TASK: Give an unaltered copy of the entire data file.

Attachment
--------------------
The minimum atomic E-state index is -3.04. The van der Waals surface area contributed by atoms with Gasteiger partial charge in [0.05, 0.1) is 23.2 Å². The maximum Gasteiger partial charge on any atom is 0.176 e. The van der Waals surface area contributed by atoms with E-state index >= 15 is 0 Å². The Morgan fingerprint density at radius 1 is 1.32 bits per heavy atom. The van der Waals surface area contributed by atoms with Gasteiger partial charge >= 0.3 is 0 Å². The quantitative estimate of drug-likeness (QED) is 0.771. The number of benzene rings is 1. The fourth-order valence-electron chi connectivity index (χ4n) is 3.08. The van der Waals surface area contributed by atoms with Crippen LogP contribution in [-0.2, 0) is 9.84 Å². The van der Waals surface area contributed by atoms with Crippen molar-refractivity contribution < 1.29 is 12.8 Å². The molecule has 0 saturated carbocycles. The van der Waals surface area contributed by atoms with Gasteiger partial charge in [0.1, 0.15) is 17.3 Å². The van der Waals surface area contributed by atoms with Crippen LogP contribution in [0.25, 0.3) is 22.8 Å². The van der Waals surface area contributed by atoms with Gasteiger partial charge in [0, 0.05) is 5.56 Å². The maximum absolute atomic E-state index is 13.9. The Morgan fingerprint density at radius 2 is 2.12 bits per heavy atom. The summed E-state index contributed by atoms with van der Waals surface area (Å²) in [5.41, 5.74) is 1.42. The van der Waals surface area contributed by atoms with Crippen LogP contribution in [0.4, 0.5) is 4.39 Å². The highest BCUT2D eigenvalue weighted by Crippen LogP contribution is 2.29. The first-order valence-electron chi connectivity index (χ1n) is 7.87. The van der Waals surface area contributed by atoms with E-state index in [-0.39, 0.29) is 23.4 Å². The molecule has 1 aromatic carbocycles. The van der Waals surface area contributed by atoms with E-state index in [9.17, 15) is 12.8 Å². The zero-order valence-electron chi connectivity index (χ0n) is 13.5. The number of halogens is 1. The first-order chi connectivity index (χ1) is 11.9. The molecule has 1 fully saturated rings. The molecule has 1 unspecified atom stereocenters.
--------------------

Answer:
The minimum atomic E-state index is -3.04. The van der Waals surface area contributed by atoms with Gasteiger partial charge in [0.05, 0.1) is 23.2 Å². The maximum Gasteiger partial charge on any atom is 0.176 e. The van der Waals surface area contributed by atoms with E-state index >= 15 is 0 Å². The Morgan fingerprint density at radius 1 is 1.32 bits per heavy atom. The van der Waals surface area contributed by atoms with Gasteiger partial charge >= 0.3 is 0 Å². The quantitative estimate of drug-likeness (QED) is 0.771. The number of benzene rings is 1. The fourth-order valence-electron chi connectivity index (χ4n) is 3.08. The van der Waals surface area contributed by atoms with Crippen LogP contribution in [-0.2, 0) is 9.84 Å². The van der Waals surface area contributed by atoms with Crippen molar-refractivity contribution < 1.29 is 12.8 Å². The molecule has 0 saturated carbocycles. The van der Waals surface area contributed by atoms with Gasteiger partial charge in [0.1, 0.15) is 17.3 Å². The van der Waals surface area contributed by atoms with Crippen LogP contribution in [0.25, 0.3) is 22.8 Å². The van der Waals surface area contributed by atoms with Gasteiger partial charge in [0, 0.05) is 5.56 Å². The maximum absolute atomic E-state index is 13.9. The Morgan fingerprint density at radius 2 is 2.12 bits per heavy atom. The summed E-state index contributed by atoms with van der Waals surface area (Å²) in [5.41, 5.74) is 1.42. The van der Waals surface area contributed by atoms with Crippen LogP contribution in [0.4, 0.5) is 4.39 Å². The highest BCUT2D eigenvalue weighted by Crippen LogP contribution is 2.29. The first-order valence-electron chi connectivity index (χ1n) is 7.87. The van der Waals surface area contributed by atoms with E-state index in [-0.39, 0.29) is 23.4 Å². The molecule has 1 aromatic carbocycles. The van der Waals surface area contributed by atoms with E-state index in [9.17, 15) is 12.8 Å². The zero-order valence-electron chi connectivity index (χ0n) is 13.5. The number of halogens is 1. The first-order chi connectivity index (χ1) is 11.9. The molecule has 1 fully saturated rings. The molecule has 1 unspecified atom stereocenters.